As widely anticipated, California voters will be asked to pass judgment on a variety of ballot measures on the November 2016 ballot. Seventeen questions – ranging from ending the use of the death penalty to extending taxes to recreational marijuana use – have qualified.
SACRAMENTO, CA – Edward E. (Ned) Dolejsi, executive director of the California Catholic Conference, issued the following statement today in reaction to Gov. Jerry Brown signing the 2016/7 California State Budget into law:
The initiative to eliminate the use of California’s death penalty law has officially qualified for this November’s ballot.
The measure to revoke capital punishment in the state collected almost 405,000 signatures – well above the 365,000 verifiable signatures required for certification.
California, the most populous state in the country, has the largest population of death row inmates. Repealing the law would change the death sentences of almost 750 convicted inmates to life in prison without the possibility of parole.
Every year, the State Budget process is a long campaign that begins in January and is followed by months of negotiations, lobbying and revisions. The lengthy and commonly contentious process ultimately ends up with controversial issues being negotiated or decided by the “Big Three” – the Governor and Democratic majority leaders in both legislative houses. Republican leaders are part of the Conference Committee process but because of the simple majority vote needed to approve the Budget, their influence is greatly diminished.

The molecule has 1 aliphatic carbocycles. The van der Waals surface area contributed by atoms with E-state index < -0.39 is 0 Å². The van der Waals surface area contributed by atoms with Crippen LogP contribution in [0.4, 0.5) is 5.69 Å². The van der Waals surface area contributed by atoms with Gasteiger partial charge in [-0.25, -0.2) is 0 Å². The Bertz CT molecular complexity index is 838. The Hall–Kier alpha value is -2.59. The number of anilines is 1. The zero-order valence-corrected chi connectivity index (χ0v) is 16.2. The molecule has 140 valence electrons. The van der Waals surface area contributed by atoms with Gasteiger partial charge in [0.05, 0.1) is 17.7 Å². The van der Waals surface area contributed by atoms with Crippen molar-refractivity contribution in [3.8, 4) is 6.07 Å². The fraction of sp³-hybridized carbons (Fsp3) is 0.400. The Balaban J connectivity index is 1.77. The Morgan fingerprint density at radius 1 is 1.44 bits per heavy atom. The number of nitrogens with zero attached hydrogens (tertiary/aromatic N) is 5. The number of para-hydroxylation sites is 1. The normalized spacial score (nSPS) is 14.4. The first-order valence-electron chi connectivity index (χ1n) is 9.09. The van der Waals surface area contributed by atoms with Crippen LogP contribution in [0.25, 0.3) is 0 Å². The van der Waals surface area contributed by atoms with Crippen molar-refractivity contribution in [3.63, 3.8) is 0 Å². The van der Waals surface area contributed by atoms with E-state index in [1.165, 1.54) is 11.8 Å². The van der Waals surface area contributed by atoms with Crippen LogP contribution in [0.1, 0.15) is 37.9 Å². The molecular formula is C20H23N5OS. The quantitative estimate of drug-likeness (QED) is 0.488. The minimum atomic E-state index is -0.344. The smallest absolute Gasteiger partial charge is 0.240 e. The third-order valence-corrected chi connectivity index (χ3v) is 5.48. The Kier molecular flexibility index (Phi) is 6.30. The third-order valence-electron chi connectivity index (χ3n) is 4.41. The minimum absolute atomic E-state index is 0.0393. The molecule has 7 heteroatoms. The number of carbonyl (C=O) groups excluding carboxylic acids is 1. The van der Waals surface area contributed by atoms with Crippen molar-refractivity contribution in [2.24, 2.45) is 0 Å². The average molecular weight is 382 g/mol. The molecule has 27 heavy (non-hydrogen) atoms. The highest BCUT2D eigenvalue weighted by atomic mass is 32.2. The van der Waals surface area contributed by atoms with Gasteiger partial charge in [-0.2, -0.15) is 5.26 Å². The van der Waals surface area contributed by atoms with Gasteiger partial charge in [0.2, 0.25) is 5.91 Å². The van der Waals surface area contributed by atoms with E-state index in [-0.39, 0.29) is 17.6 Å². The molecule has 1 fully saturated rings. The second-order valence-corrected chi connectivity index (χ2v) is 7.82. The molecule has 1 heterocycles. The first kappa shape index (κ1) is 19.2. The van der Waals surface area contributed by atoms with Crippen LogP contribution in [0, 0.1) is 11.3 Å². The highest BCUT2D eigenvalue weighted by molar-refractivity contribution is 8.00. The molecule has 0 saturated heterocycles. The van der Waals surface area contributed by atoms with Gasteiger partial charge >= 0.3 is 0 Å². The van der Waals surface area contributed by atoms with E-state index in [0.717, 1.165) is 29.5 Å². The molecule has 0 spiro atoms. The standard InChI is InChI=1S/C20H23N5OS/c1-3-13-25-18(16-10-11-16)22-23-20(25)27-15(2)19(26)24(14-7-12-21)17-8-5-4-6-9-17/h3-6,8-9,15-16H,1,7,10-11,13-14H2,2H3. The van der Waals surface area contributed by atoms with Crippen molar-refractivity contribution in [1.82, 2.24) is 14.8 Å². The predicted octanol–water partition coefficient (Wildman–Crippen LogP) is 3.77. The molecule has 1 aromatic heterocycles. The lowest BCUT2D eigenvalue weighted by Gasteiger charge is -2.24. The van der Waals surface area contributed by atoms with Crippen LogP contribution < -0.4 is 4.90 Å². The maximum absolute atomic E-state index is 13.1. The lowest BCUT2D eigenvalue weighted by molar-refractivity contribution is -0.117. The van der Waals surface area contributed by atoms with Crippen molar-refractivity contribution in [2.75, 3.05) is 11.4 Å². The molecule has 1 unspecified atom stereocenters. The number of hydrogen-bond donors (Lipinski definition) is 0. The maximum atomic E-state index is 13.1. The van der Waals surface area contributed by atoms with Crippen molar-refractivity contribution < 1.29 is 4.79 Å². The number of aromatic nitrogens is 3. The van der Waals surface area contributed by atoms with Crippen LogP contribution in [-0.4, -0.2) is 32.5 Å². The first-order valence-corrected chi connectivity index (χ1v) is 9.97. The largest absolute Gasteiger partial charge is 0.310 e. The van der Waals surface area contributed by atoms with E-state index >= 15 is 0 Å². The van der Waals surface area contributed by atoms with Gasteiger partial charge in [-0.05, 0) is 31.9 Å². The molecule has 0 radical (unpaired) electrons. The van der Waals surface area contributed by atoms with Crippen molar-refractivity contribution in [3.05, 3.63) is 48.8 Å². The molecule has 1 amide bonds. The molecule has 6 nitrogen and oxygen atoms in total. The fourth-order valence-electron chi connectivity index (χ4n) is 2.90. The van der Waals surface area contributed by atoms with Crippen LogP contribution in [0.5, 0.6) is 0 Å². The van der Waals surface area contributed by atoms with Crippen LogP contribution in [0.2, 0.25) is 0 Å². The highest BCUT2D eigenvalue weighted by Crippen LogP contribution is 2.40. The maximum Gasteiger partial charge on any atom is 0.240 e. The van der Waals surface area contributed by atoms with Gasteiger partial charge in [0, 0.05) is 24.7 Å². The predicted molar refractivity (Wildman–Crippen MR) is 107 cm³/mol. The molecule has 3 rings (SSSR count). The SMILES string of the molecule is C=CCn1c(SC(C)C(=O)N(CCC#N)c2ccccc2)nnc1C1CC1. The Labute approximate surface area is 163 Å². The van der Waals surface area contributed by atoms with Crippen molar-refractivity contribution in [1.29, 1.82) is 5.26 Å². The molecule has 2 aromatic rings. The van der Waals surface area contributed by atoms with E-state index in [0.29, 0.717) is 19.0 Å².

“A sword has pierced the heart of our city,” said Bishop John Noonan of Orlando after the horror of last Saturday night. His diocese is now the location of the worst mass shooting in U.S. history. (Read the Call to Prayer issued this week.)
The nation awoke Sunday – on the Lord’s Day – to yet another report of a mass shooting as a lone gunman stuck down patrons in an Orlando nightclub.
May 13, 2016 - Governor Jerry Brown released the “May Revise” to his budget today. The revision incorporates more accurate budget revenue and expenditure projections to sharpen the accuracy of the Proposed Budget he released in January. Edward “Ned” Dolejsi, executive director of the California Catholic Conference offered the following remarks:
The deadline for submission of new legislation arrived on Feb. 19 and the Capitol was inundated with new bills. Hearings will start soon on more than 2,100 bills introduced this year.
The hearing held by the California Department of Corrections and Rehabilitation (CDCR) last Friday, was the opportunity for the public to voice their concerns over the new death penalty protocols put forth by the CDCR.
The main areas of concern at the public hearing were how the drugs would be acquired, role of chaplains/spiritual advisors, projected costs of executions, counseling for staff and missing documentation on the research compiled by CDCR.
As we head into a new year, one our Holy Father has devoted to Mercy, 2016 legislative and budgetary directions will begin to become clearer in the next few weeks. New bills are just now being introduced but it’s likely the California Catholic Conference will concentrate on the following: